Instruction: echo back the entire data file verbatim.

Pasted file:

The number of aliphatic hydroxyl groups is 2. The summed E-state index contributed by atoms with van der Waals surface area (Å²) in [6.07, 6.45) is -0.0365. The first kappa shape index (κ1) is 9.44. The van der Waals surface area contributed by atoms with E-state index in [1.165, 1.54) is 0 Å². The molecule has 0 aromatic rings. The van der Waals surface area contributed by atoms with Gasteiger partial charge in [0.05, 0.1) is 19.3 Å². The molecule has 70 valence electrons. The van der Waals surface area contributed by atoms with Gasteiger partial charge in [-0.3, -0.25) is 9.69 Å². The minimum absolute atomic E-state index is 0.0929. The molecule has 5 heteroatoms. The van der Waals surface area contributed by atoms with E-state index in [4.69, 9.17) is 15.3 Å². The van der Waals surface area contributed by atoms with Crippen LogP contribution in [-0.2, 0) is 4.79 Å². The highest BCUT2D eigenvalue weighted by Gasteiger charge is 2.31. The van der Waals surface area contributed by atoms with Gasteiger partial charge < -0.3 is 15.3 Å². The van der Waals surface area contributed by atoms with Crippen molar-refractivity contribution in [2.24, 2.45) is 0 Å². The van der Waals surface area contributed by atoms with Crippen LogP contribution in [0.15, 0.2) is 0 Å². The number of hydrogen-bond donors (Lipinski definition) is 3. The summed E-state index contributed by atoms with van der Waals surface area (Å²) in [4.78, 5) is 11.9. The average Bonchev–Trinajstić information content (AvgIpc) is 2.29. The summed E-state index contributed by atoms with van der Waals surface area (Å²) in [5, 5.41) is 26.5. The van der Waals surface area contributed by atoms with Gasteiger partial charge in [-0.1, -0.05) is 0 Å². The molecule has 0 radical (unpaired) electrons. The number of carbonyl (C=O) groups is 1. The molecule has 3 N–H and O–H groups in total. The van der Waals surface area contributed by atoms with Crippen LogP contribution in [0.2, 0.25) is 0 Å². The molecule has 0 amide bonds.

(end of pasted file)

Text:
The number of aliphatic hydroxyl groups is 2. The summed E-state index contributed by atoms with van der Waals surface area (Å²) in [6.07, 6.45) is -0.0365. The first kappa shape index (κ1) is 9.44. The van der Waals surface area contributed by atoms with E-state index in [1.165, 1.54) is 0 Å². The molecule has 0 aromatic rings. The van der Waals surface area contributed by atoms with Gasteiger partial charge in [0.05, 0.1) is 19.3 Å². The molecule has 70 valence electrons. The van der Waals surface area contributed by atoms with Gasteiger partial charge in [-0.3, -0.25) is 9.69 Å². The minimum absolute atomic E-state index is 0.0929. The molecule has 5 heteroatoms. The van der Waals surface area contributed by atoms with E-state index in [4.69, 9.17) is 15.3 Å². The van der Waals surface area contributed by atoms with Crippen LogP contribution in [-0.2, 0) is 4.79 Å². The highest BCUT2D eigenvalue weighted by Gasteiger charge is 2.31. The van der Waals surface area contributed by atoms with Gasteiger partial charge < -0.3 is 15.3 Å². The van der Waals surface area contributed by atoms with Crippen molar-refractivity contribution in [2.24, 2.45) is 0 Å². The van der Waals surface area contributed by atoms with Crippen LogP contribution in [0.15, 0.2) is 0 Å². The number of hydrogen-bond donors (Lipinski definition) is 3. The summed E-state index contributed by atoms with van der Waals surface area (Å²) in [4.78, 5) is 11.9. The average Bonchev–Trinajstić information content (AvgIpc) is 2.29. The summed E-state index contributed by atoms with van der Waals surface area (Å²) in [5, 5.41) is 26.5. The van der Waals surface area contributed by atoms with Gasteiger partial charge in [-0.1, -0.05) is 0 Å². The molecule has 0 radical (unpaired) electrons. The number of carbonyl (C=O) groups is 1. The molecule has 3 N–H and O–H groups in total. The van der Waals surface area contributed by atoms with Crippen LogP contribution in [0.2, 0.25) is 0 Å². The molecule has 0 amide bonds.